"When my friends and I looked at George W. Bush in 1999, we shuddered like people who’d turned a street corner and stumbled across a dog’s corpse. We knew and had contempt for his beliefs, but it had nothing to do with them, really. It was just the way he presented himself. That puffed-out chest. That self-satisfied smirk. All that Jesus talk—even in the event that it was sincere, which we never quite bought, it was to a liberal deeply inappropriate to haul it into the public square like that. He represented Southern country clubs and Dodge Durangos and Browning bolt-actions and homes with no books in them (putting Laura to the side, since she wasn’t the candidate). He was the kind of man who, if I ran into him at a hospitality tent at a tailgate party, I’d make an effort to avoid. Liberals just couldn’t stand the sight of the guy. And that was before he ruined the country.
I understand that conservatives feel similarly about Obama. They look at him and see wine-and-cheese parties where people have jazz playing in the background and where talk turns to the merits and demerits of Jonathan Franzen, who drive Priuses (or is it Prii?) and buy espresso machines and live in homes with far too many books in them. And worse than that: for much of Red America, Dr. Frankenstein himself could not have stitched together a more perfect Other: urban, urbane, sophisticated, intellectual. “Black,” of course, may no longer be a deal breaker in this day and age, but it doesn’t help. Many conservatives clearly can’t stand the sight of him."
Wow huh? I can't speak for ANYONE else, but I'd like to say this is NOT how I ever viewed Barack Obama. My view of Obama was not good- still isn't good, but I never thought of "wine-and-cheese parties" with jazz playing or homes with too many books in them. No. My impression was more along the view of butchered babies, abortionists, inexperience, all mouth no action, spineless, backroom deals, Chicago politics, underhandedness and we can't forget the rantings of Obama's minister Reverend White who left a distinct impression on me of "Black America" hating every White American for the sins of American History. That was my view of Barack Obama when he was running for president. I can't say much of that has changed, perhaps it's only worsened.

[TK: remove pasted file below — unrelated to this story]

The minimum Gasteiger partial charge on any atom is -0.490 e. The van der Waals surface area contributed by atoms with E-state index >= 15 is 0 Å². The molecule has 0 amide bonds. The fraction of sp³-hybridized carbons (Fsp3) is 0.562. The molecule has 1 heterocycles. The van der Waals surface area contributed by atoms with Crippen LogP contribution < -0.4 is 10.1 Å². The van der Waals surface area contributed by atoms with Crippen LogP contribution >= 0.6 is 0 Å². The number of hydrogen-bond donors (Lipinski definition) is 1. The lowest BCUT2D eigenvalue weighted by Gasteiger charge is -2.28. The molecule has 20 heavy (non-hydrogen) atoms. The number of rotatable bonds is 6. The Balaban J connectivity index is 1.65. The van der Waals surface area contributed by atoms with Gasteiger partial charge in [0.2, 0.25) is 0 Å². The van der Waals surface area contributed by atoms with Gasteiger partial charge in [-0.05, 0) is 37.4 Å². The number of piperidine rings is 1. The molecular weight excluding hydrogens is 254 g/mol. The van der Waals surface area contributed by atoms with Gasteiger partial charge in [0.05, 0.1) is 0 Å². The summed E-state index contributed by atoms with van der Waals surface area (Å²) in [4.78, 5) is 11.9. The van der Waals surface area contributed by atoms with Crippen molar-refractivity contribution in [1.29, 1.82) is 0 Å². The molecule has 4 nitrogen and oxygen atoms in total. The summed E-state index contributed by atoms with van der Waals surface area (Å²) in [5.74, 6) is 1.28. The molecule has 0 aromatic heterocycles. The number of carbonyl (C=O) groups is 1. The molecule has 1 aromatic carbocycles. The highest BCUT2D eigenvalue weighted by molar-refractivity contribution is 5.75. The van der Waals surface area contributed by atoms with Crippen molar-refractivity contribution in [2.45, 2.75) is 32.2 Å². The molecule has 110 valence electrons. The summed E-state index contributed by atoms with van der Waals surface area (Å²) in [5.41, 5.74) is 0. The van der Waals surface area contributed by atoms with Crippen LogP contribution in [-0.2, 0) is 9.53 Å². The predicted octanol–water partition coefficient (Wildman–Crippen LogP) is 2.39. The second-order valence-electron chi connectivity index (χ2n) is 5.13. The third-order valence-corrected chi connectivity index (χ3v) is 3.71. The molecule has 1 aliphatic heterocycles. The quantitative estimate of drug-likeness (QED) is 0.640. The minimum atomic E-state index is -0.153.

My view of George W. Bush in 1999 was not "Southern Country clubs" or "Dodge Durangos" or "homes with no books in them". No, instead I thought we'd have a President who didn't cheat on his wife, have affairs in the Oval Office, lie under oath...to put it simply, I had hope that I would be able to respect him even if I didn't agree with all his policies. I am happy to say that I was right about my first impressions of President G.W. Bush.
Then Tomasky goes on to say that Rick Perry is "chillingly Bush-like", here is how Mr. Tomasky defines Perry as being "Bush-like"...
"Perry, on this scale, is chillingly Bush-like. I saw a clip the other day of him saluting—an off-screen soldier, perhaps, or a flag. It was a small thing. But he looked exactly like Bush. The chest pumped up with self-regard. The overly aggressive way he thrust his saluting hand out from his forehead. He even, I swear, was smirking. I shuddered all over again."
How does Mr. Tomasky know that Perry's "chest [was] pumped up with self-regard"? To me, he looked patriotic, with a chest swelled in pride of our great country. Interesting in how people can view the same thing and come to different conclusions and impressions.
I don't see Bush in Rick Perry at all. While they both may have come from Texas and have similar political views it is Ronald Reagan that I am reminded of each time I see Rick Perry in the media. I am not sure exactly what it is about him, but he always brings President Ronald Reagan to my mind.